Volvo Cars announced its plan to achieve 100% electric cars by 2030. According to the company, to achieve this, Volvo will divest 33% of the shares of Aurobay. This is a joint venture with Geely Holding. With this, it will completely withdraw from participation in the development and manufacture of internal combustion engines. The move represents Volvo as the first automaker to completely withdraw from the development and manufacture of internal combustion engines. Volvo claims that by 2025, 50% of its global sales will be pure electric vehicles. The other 50% will be hybrid vehicles. Also, by 2030, the brand will fully switch to the production of pure electric vehicles.
At the moment, electric cars are quite expensive. The pandemic and shortage of chips are some of the reasons for the high prices. Also, the high cost of lithium batteries and high gasoline price increases the demand for electric vehicles. This high demand makes it difficult for electric cars to cut prices.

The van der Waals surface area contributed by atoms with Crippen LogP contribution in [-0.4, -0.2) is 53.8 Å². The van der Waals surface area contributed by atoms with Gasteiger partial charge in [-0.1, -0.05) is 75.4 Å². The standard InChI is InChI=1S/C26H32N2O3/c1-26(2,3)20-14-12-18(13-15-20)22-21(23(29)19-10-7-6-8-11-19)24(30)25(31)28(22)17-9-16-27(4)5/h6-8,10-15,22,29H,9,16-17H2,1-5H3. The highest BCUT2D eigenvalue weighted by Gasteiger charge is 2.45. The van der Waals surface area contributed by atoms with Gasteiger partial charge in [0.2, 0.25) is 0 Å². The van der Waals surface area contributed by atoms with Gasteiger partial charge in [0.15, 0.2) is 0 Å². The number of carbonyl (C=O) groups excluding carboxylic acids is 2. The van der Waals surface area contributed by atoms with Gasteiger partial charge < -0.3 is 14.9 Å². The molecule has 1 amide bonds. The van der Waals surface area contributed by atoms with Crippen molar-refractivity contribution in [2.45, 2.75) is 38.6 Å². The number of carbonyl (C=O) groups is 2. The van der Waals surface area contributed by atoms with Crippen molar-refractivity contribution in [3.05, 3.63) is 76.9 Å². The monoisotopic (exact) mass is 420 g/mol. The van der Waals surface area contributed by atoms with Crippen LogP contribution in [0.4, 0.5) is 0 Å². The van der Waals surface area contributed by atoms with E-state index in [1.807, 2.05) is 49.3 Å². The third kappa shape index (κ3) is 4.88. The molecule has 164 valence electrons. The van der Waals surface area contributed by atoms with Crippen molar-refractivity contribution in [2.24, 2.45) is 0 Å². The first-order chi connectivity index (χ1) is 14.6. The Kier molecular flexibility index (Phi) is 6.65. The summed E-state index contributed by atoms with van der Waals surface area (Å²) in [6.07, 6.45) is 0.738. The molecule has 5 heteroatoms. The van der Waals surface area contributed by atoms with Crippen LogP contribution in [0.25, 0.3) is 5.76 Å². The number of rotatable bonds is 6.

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Electric cars prices keep rising
The prices of some lithium battery materials are rising. Battery-grade lithium carbonate increased by 2,500 yuan ($352)/ton. It has an average price of 590,000 yuan ($83,000)/ton. Also, industrial-grade lithium carbonate increased by 2,500 yuan ($352)/ton. It has an average price of 577,500 yuan ($81,250). These materials continue to hit new record highs.
In this regard, Volvo CEO, Jim Rowan reveals some of the company’s plans. He claims that by 2025, its electric vehicles will be as cheap as gasoline vehicles. He believes that there will be enough technology to reduce battery costs. Rowan claims new technologies will increase range. They will also enable a longer range with smaller batteries while bringing lower costs. Rowan also notes that automakers shouldn’t rely on government subsidies. They must figure out a way to produce EVs “that people want and can afford”. Volvo has a new EX90 three-row, seven-seat mid-size electric SUV. This car will be the replacement for the current XC90.